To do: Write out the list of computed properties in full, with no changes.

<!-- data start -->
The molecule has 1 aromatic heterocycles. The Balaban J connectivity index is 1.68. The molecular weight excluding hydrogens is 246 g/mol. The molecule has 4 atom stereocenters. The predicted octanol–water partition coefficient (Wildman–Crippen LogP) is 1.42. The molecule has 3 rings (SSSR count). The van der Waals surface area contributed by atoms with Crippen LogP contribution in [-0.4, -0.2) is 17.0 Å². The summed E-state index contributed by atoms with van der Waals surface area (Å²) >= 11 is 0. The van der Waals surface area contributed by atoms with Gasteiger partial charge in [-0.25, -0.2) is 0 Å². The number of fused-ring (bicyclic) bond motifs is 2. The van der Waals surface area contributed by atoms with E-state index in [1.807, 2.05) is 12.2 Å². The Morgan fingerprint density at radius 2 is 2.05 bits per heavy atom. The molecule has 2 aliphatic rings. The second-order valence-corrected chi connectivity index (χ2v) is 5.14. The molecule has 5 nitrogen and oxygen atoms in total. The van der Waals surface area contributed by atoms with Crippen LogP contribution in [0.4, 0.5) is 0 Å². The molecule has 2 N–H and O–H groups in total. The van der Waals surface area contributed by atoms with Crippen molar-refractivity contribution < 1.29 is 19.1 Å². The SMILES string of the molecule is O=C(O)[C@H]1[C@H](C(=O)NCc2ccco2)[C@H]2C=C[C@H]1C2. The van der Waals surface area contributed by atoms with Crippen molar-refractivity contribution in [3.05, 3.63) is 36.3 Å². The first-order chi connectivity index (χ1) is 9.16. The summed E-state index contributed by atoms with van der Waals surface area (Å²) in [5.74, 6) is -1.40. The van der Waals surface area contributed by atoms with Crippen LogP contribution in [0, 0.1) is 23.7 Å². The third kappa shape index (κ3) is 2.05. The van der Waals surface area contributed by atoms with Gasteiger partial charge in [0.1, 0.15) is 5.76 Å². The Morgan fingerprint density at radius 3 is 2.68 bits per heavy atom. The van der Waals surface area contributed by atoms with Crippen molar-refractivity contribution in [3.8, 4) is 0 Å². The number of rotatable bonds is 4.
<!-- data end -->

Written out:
The molecule has 1 aromatic heterocycles. The Balaban J connectivity index is 1.68. The molecular weight excluding hydrogens is 246 g/mol. The molecule has 4 atom stereocenters. The predicted octanol–water partition coefficient (Wildman–Crippen LogP) is 1.42. The molecule has 3 rings (SSSR count). The van der Waals surface area contributed by atoms with Crippen LogP contribution in [-0.4, -0.2) is 17.0 Å². The summed E-state index contributed by atoms with van der Waals surface area (Å²) >= 11 is 0. The van der Waals surface area contributed by atoms with Gasteiger partial charge in [-0.25, -0.2) is 0 Å². The number of fused-ring (bicyclic) bond motifs is 2. The van der Waals surface area contributed by atoms with E-state index in [1.807, 2.05) is 12.2 Å². The Morgan fingerprint density at radius 2 is 2.05 bits per heavy atom. The molecule has 2 aliphatic rings. The second-order valence-corrected chi connectivity index (χ2v) is 5.14. The molecule has 5 nitrogen and oxygen atoms in total. The van der Waals surface area contributed by atoms with Crippen LogP contribution in [0.4, 0.5) is 0 Å². The molecule has 2 N–H and O–H groups in total. The van der Waals surface area contributed by atoms with Crippen molar-refractivity contribution < 1.29 is 19.1 Å². The SMILES string of the molecule is O=C(O)[C@H]1[C@H](C(=O)NCc2ccco2)[C@H]2C=C[C@H]1C2. The van der Waals surface area contributed by atoms with Crippen molar-refractivity contribution in [3.05, 3.63) is 36.3 Å². The first-order chi connectivity index (χ1) is 9.16. The summed E-state index contributed by atoms with van der Waals surface area (Å²) in [5.74, 6) is -1.40. The van der Waals surface area contributed by atoms with Crippen LogP contribution in [0, 0.1) is 23.7 Å². The third kappa shape index (κ3) is 2.05. The van der Waals surface area contributed by atoms with Gasteiger partial charge in [0.1, 0.15) is 5.76 Å². The Morgan fingerprint density at radius 3 is 2.68 bits per heavy atom. The van der Waals surface area contributed by atoms with Crippen molar-refractivity contribution in [3.8, 4) is 0 Å². The number of rotatable bonds is 4.